The naivete of the children made me want to laugh and cry at the same time. When they introduced themselves (in English, of course), they told me their favorite colors (basically each mentioned ALL the colors -maybe to show off their vocabulary :-D) and favorite dish (many of them said “steak”). At the end of their introduction, they’d say that their father had died. Each of them had different stories to tell.
It is unthinkable for many of us, to imagine a child denied from basic needs in a poverty stricken country, but that they are affected directly from the atrocities of war. A war that is perpetrated by adults that are supposed to be their role model.
Children of war may experience a profound sadness since their childhood, some innocence taken away when they learn that a family member has been killed by another. They grow up in a place where killings, use of guns, mortars and bombs are the norm. They may carry a pain that many of us will never understand.
At the same time, these children, I imagine, carry an immense potential. With such an early understanding of the fragility thus preciousness of life, they could be the ones who will appreciate and embrace the time and opportunity they have in their lives, like many other youngsters I met across Afghanistan who are consciously trying to make lives better in Afghanistan through wonderful projects and initiatives. Like my friends, two bright young Hazara women who become mentors for underprivileged children under an amazing grassroot initiative called ROYA. A 17-year old girl in Bamiyan whose house I was staying in, holding free English class for little children in the neighborhood during winter holiday. Another friend, an amazing young woman pioneered a cycling club for girls, despite being condemned by mullahs. And many, many more…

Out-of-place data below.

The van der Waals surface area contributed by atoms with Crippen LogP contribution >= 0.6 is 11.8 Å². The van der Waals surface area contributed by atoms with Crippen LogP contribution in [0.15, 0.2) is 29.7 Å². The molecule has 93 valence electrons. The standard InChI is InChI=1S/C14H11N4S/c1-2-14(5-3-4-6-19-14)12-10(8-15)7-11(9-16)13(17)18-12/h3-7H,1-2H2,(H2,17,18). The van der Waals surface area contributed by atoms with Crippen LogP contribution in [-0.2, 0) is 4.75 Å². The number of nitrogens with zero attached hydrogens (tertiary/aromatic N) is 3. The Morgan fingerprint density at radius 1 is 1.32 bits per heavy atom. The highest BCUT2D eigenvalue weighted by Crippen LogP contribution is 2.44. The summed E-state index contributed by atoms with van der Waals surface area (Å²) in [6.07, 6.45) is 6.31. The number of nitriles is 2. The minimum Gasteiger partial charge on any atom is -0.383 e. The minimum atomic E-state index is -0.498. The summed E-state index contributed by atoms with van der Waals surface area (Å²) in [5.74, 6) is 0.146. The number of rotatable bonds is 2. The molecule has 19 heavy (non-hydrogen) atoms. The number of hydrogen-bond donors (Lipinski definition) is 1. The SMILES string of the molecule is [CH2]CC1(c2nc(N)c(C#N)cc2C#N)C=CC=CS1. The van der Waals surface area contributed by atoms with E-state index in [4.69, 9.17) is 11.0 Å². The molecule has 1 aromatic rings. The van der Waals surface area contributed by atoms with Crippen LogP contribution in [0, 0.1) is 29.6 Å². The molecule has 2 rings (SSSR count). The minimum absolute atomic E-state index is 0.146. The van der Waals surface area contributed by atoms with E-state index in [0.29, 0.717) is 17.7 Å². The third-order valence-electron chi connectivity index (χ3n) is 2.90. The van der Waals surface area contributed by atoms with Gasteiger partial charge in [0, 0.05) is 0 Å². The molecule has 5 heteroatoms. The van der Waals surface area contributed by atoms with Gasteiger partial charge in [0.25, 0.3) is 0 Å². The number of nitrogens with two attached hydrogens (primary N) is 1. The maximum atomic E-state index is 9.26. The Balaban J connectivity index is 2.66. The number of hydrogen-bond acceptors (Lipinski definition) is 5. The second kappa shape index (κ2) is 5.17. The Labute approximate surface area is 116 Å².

House of Flowers and many other individuals or institutions serve as a reminder why is it important to press on, even when things seem hopeless at times, especially when things seem hopeless. Afghanistan is no doubt an extremely difficult place to live. Reading articles, analysis, and talking with many Afghans had many sadly projecting that the situation in Afghanistan is only going to get worse. The security is in its worst since 2001 and attacks are more frequently launched by militants. But people are resilient. Or they simply can’t afford not to be resilient. Men can’t stop to get up at sun rise and go to work, no matter how little they make. My friend a Sikh guy in Kabul, just has to continue selling his herbs at the bazaar, despite being targeted as a religious minority. And it certainly is all the more reasons for the women of House of Flowers to love and educate the children, and create an environment where they feel safe to just be.
For the opportunity I had been blessed visiting a very vulnerable country, to learn from the people I have met throughout my journey, to be welcomed with such kindness and open heart, I am grateful and ever more certain that especially here, the beauty lies in the paradox, in which the real strength is one that springs from weakness. For now I have to say goodbye to Afghanistan. But all the impressions are to stay. I know, some day somehow, I will find my way back.
Along with Kitchen, Health, Order, Educational and Control Committee, the children also have a Peace Committee, to help resolve conflict between each other.
The most adorable bank of House of Flowers :D